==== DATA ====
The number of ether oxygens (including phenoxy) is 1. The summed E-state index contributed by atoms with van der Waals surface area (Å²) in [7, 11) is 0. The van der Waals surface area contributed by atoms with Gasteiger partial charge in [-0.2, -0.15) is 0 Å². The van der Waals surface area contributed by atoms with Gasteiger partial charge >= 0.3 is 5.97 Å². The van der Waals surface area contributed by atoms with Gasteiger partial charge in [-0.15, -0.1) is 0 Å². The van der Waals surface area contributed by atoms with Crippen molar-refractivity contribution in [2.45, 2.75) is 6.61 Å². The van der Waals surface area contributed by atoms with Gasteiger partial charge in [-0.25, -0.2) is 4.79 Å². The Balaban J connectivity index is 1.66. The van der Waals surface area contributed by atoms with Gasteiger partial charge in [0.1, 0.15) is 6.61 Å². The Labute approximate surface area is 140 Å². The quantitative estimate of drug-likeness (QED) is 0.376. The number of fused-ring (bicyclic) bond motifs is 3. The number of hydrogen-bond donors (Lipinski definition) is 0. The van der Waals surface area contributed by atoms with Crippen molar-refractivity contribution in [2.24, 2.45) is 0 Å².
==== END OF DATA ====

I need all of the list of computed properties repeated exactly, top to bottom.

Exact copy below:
The number of ether oxygens (including phenoxy) is 1. The summed E-state index contributed by atoms with van der Waals surface area (Å²) in [7, 11) is 0. The van der Waals surface area contributed by atoms with Gasteiger partial charge in [-0.2, -0.15) is 0 Å². The van der Waals surface area contributed by atoms with Gasteiger partial charge >= 0.3 is 5.97 Å². The van der Waals surface area contributed by atoms with Gasteiger partial charge in [-0.15, -0.1) is 0 Å². The van der Waals surface area contributed by atoms with Crippen molar-refractivity contribution in [2.45, 2.75) is 6.61 Å². The van der Waals surface area contributed by atoms with Gasteiger partial charge in [-0.25, -0.2) is 4.79 Å². The Balaban J connectivity index is 1.66. The van der Waals surface area contributed by atoms with Gasteiger partial charge in [0.1, 0.15) is 6.61 Å². The Labute approximate surface area is 140 Å². The quantitative estimate of drug-likeness (QED) is 0.376. The number of fused-ring (bicyclic) bond motifs is 3. The number of hydrogen-bond donors (Lipinski definition) is 0. The van der Waals surface area contributed by atoms with Crippen molar-refractivity contribution in [2.24, 2.45) is 0 Å².